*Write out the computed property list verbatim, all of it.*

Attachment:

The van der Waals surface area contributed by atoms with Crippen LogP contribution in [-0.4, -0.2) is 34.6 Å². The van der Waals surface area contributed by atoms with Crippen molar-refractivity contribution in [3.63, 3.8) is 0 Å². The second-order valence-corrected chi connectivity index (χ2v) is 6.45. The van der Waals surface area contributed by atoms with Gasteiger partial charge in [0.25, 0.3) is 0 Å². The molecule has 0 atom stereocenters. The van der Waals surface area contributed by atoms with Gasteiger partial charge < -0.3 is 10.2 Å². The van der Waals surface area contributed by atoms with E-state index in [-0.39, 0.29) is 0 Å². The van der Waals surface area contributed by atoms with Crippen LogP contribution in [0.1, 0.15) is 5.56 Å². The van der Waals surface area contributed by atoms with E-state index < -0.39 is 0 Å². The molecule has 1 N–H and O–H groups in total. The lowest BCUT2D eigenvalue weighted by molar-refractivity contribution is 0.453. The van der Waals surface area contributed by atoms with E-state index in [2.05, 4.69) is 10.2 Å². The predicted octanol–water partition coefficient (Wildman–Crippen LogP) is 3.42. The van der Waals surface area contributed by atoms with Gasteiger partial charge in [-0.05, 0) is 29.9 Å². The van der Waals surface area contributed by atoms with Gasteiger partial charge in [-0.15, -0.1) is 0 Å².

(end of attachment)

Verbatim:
The van der Waals surface area contributed by atoms with Crippen LogP contribution in [-0.4, -0.2) is 34.6 Å². The van der Waals surface area contributed by atoms with Crippen molar-refractivity contribution in [3.63, 3.8) is 0 Å². The second-order valence-corrected chi connectivity index (χ2v) is 6.45. The van der Waals surface area contributed by atoms with Gasteiger partial charge in [0.25, 0.3) is 0 Å². The molecule has 0 atom stereocenters. The van der Waals surface area contributed by atoms with Gasteiger partial charge < -0.3 is 10.2 Å². The van der Waals surface area contributed by atoms with E-state index in [-0.39, 0.29) is 0 Å². The van der Waals surface area contributed by atoms with Crippen LogP contribution in [0.1, 0.15) is 5.56 Å². The van der Waals surface area contributed by atoms with E-state index < -0.39 is 0 Å². The molecule has 1 N–H and O–H groups in total. The lowest BCUT2D eigenvalue weighted by molar-refractivity contribution is 0.453. The van der Waals surface area contributed by atoms with E-state index in [2.05, 4.69) is 10.2 Å². The predicted octanol–water partition coefficient (Wildman–Crippen LogP) is 3.42. The van der Waals surface area contributed by atoms with Gasteiger partial charge in [-0.05, 0) is 29.9 Å². The van der Waals surface area contributed by atoms with Gasteiger partial charge in [-0.15, -0.1) is 0 Å².